The Initial Gnomedex Decompression

I’m only beginning to sift through the Gnomedex information inside and outside of my own communication spheres – and it’s beyond overwhelming. Feedback has been quite constructive, and I was definitely sensing an increasing amount of disparate frustration with random elements across our conference’s universe. It boils down to both Ponzi and myself doing our best to cater to 375 special interest groups – which is both our blessing and our ongoing challenge. Is Gnomedex really a “conference” anymore?

We have attendees that range from 17 to 67, male and female (still largely male, but the M2F ratio was much better this year), entrepreneur to developer to enthusiast to marketer to influencer to…? With so many perspectives and ideas situated in the same space, how is it possible to make sense of what happens anywhere and everywhere during any kind of official gathering?

Any given on-stage session may have been equally panned and praised by the same audience – while the next session was overwhelmingly accepted. This reality was likely a “meatspace mirror” of our generally-accepted, unfiltered presence in the blogosphere itself. Some people loathed the open discussion format of Gnomedex 6.0, vowing never to return… so we skewed traditional for Gnomedex 7.0, and new Gnomedexers wished we had more of an open discussion format.

Are you seeing our challenge yet? 🙂

Gnomedex is just about as close to a un-virtual blogosphere as I’ve ever seen it.

I believe the functionality of Twitter at Gnomedex had an overwhelmingly negative impact, both on-site and after the event. It provided an immediate emotional outlet for people who – in some cases – shot first and asked questions later. That’s the nature of “the beast.” Whereas some Gnomedexers took notes “offline” with a plan to review them long after emotion has passed, countless others were equally compelled to share their thoughts immediately (with absolutely no self-editing or time for further introspection some of these subjects quite possibly deserved).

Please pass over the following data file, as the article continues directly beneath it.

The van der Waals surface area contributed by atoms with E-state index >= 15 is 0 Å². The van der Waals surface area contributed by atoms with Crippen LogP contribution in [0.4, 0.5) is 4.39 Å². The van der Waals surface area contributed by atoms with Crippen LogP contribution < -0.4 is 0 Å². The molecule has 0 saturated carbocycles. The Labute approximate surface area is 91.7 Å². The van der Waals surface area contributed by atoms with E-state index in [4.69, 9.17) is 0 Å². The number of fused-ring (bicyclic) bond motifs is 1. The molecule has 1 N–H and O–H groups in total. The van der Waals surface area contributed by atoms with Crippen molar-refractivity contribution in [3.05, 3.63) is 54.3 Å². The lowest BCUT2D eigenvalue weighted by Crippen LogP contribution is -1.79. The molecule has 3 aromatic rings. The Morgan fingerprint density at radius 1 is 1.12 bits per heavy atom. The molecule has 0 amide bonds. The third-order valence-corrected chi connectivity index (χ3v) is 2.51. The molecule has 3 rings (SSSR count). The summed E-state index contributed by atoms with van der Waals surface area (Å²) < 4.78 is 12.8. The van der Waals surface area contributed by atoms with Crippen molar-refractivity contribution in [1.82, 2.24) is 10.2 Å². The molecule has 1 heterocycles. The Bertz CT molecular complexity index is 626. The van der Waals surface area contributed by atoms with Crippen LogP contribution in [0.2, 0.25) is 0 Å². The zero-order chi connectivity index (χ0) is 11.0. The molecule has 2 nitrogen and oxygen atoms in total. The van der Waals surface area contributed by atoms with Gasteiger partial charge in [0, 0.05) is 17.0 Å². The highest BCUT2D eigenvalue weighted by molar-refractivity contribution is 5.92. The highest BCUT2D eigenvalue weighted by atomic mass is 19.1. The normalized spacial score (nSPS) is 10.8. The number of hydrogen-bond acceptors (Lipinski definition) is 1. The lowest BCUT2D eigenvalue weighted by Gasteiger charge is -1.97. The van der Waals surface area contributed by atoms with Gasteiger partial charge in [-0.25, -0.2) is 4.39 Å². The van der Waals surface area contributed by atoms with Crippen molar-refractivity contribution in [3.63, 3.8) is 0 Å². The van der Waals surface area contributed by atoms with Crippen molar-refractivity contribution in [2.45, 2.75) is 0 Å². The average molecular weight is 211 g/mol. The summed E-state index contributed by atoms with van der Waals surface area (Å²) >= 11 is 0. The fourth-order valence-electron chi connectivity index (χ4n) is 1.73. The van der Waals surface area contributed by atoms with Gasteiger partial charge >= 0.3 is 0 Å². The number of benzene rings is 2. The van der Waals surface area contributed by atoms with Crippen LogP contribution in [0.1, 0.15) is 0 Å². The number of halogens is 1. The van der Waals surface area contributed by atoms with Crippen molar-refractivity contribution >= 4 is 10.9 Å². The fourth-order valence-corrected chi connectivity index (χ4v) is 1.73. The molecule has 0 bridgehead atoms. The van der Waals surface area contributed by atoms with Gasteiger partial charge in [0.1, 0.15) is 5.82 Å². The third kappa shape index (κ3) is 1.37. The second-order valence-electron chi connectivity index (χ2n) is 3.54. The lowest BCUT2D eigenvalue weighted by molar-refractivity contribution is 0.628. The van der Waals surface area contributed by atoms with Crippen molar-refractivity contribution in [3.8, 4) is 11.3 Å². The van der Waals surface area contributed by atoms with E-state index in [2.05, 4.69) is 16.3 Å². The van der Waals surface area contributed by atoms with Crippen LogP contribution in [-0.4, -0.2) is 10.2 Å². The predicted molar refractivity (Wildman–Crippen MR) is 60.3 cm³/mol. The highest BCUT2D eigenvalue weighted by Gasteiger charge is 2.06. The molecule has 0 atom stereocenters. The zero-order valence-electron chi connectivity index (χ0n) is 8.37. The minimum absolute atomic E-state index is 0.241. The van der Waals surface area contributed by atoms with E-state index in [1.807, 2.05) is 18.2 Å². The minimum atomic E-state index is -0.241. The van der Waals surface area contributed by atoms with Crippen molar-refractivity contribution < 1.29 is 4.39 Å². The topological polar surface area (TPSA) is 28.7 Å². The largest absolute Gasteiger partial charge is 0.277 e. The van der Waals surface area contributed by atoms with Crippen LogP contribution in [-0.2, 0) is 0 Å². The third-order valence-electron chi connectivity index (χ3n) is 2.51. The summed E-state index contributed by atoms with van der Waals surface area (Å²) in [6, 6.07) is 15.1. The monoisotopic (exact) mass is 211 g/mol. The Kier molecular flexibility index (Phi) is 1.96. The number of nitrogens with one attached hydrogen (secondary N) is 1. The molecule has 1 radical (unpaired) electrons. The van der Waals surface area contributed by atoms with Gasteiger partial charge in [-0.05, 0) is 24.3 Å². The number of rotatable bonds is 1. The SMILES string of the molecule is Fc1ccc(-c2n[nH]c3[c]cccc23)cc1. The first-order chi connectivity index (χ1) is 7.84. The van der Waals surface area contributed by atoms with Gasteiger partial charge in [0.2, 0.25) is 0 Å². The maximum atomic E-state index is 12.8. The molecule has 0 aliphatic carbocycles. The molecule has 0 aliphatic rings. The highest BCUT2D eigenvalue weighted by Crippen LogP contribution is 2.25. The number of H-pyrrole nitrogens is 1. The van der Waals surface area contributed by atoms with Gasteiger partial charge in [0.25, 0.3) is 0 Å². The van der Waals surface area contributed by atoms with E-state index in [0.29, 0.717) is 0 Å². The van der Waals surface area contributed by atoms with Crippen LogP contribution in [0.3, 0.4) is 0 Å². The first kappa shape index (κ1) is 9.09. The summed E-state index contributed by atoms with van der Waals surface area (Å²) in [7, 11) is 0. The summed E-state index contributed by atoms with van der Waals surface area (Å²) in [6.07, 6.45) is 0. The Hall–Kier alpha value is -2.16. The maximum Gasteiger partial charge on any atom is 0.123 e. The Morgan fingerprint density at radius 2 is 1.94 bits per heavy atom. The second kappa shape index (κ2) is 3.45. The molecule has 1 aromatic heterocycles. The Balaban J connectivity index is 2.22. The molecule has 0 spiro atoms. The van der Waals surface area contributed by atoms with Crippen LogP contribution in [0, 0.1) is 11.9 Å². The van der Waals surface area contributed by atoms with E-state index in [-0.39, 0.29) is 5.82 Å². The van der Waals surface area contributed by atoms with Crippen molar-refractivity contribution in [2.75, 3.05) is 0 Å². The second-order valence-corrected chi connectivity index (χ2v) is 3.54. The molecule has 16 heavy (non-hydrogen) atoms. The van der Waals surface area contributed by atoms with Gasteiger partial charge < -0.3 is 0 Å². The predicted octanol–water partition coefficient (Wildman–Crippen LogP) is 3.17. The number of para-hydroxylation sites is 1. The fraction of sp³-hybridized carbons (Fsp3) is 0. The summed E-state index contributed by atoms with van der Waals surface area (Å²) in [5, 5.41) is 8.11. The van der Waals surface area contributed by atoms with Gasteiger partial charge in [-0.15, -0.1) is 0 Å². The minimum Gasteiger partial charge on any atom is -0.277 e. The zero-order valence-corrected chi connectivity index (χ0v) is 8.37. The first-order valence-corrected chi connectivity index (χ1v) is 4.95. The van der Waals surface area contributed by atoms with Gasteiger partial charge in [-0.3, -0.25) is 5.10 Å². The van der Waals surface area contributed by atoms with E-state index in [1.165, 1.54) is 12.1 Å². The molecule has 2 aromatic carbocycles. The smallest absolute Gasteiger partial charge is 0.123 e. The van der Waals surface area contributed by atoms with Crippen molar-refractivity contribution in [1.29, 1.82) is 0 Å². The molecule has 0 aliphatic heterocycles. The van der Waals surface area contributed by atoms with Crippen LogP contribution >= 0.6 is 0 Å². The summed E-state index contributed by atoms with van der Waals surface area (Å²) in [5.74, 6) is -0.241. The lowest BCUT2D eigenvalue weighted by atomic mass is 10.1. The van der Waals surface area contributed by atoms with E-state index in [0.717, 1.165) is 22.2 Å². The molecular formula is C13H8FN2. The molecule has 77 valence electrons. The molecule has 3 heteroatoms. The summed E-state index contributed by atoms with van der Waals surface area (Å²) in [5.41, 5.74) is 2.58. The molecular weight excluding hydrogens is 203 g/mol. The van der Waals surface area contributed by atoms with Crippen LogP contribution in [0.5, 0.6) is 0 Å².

I have previously stated my position on, and partial disdain for, the much ballyhooed “echo chamber” – which is largely why I steered clear from officially giving certain personalities the stage. These people are omnipresent, and would likely shape the (regardless). I love having everybody there – so that’s not the purported issue.

Some people loved Cali and Neil, despite their genuine nervousness (which was likely exacerbated after seeing just how “raw” the Gnomedex audience could be). The story, itself, was uplifting to those people who aspired to one day quit their day job and find fame and fortune online somehow – and it was also an interesting juxtaposition of roles, with Neil having a lot more personality than I believed currently perceived by their regular audience. Unfortunately, I was sensing a lot of “I could do this presentation better than them” reactions – which is a challenge when delivering content to any group of top-not